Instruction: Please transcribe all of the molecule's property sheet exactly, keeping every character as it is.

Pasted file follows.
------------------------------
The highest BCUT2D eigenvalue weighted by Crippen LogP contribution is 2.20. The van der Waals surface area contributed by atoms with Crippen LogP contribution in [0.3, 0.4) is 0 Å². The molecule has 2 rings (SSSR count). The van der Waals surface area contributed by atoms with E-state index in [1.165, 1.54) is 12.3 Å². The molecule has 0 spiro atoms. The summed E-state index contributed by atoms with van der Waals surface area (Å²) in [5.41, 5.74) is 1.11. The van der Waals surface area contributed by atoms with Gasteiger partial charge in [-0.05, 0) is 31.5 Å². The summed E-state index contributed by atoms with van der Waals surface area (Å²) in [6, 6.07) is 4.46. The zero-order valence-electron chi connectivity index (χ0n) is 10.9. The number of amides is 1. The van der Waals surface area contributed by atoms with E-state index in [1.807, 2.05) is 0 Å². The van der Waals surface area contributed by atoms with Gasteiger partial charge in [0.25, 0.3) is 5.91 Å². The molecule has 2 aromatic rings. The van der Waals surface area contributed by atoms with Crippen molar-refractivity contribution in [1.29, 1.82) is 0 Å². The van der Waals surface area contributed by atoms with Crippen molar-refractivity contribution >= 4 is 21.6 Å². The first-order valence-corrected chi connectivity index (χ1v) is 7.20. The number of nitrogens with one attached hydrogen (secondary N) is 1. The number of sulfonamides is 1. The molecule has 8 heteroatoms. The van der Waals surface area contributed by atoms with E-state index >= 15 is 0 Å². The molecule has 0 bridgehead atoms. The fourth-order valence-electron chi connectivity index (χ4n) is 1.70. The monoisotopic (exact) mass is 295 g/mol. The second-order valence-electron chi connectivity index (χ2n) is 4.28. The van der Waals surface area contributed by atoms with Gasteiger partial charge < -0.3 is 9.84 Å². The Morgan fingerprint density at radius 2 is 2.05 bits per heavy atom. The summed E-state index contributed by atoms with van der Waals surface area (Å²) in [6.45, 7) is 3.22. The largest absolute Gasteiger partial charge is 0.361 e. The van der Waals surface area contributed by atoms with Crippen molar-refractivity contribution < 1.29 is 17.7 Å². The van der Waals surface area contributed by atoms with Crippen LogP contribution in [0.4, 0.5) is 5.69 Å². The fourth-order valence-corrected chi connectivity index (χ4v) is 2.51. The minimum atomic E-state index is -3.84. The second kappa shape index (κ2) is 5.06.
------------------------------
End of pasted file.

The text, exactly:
The highest BCUT2D eigenvalue weighted by Crippen LogP contribution is 2.20. The van der Waals surface area contributed by atoms with Crippen LogP contribution in [0.3, 0.4) is 0 Å². The molecule has 2 rings (SSSR count). The van der Waals surface area contributed by atoms with E-state index in [1.165, 1.54) is 12.3 Å². The molecule has 0 spiro atoms. The summed E-state index contributed by atoms with van der Waals surface area (Å²) in [5.41, 5.74) is 1.11. The van der Waals surface area contributed by atoms with Gasteiger partial charge in [-0.05, 0) is 31.5 Å². The summed E-state index contributed by atoms with van der Waals surface area (Å²) in [6, 6.07) is 4.46. The zero-order valence-electron chi connectivity index (χ0n) is 10.9. The number of amides is 1. The van der Waals surface area contributed by atoms with E-state index in [1.807, 2.05) is 0 Å². The van der Waals surface area contributed by atoms with Gasteiger partial charge in [0.25, 0.3) is 5.91 Å². The molecule has 2 aromatic rings. The van der Waals surface area contributed by atoms with Crippen molar-refractivity contribution in [1.29, 1.82) is 0 Å². The van der Waals surface area contributed by atoms with Crippen molar-refractivity contribution >= 4 is 21.6 Å². The first-order valence-corrected chi connectivity index (χ1v) is 7.20. The number of nitrogens with one attached hydrogen (secondary N) is 1. The number of sulfonamides is 1. The molecule has 8 heteroatoms. The van der Waals surface area contributed by atoms with E-state index >= 15 is 0 Å². The molecule has 0 bridgehead atoms. The fourth-order valence-electron chi connectivity index (χ4n) is 1.70. The monoisotopic (exact) mass is 295 g/mol. The second-order valence-electron chi connectivity index (χ2n) is 4.28. The van der Waals surface area contributed by atoms with Gasteiger partial charge < -0.3 is 9.84 Å². The Morgan fingerprint density at radius 2 is 2.05 bits per heavy atom. The summed E-state index contributed by atoms with van der Waals surface area (Å²) in [6.45, 7) is 3.22. The largest absolute Gasteiger partial charge is 0.361 e. The van der Waals surface area contributed by atoms with Crippen molar-refractivity contribution < 1.29 is 17.7 Å². The van der Waals surface area contributed by atoms with Crippen LogP contribution in [0.4, 0.5) is 5.69 Å². The fourth-order valence-corrected chi connectivity index (χ4v) is 2.51. The minimum atomic E-state index is -3.84. The second kappa shape index (κ2) is 5.06.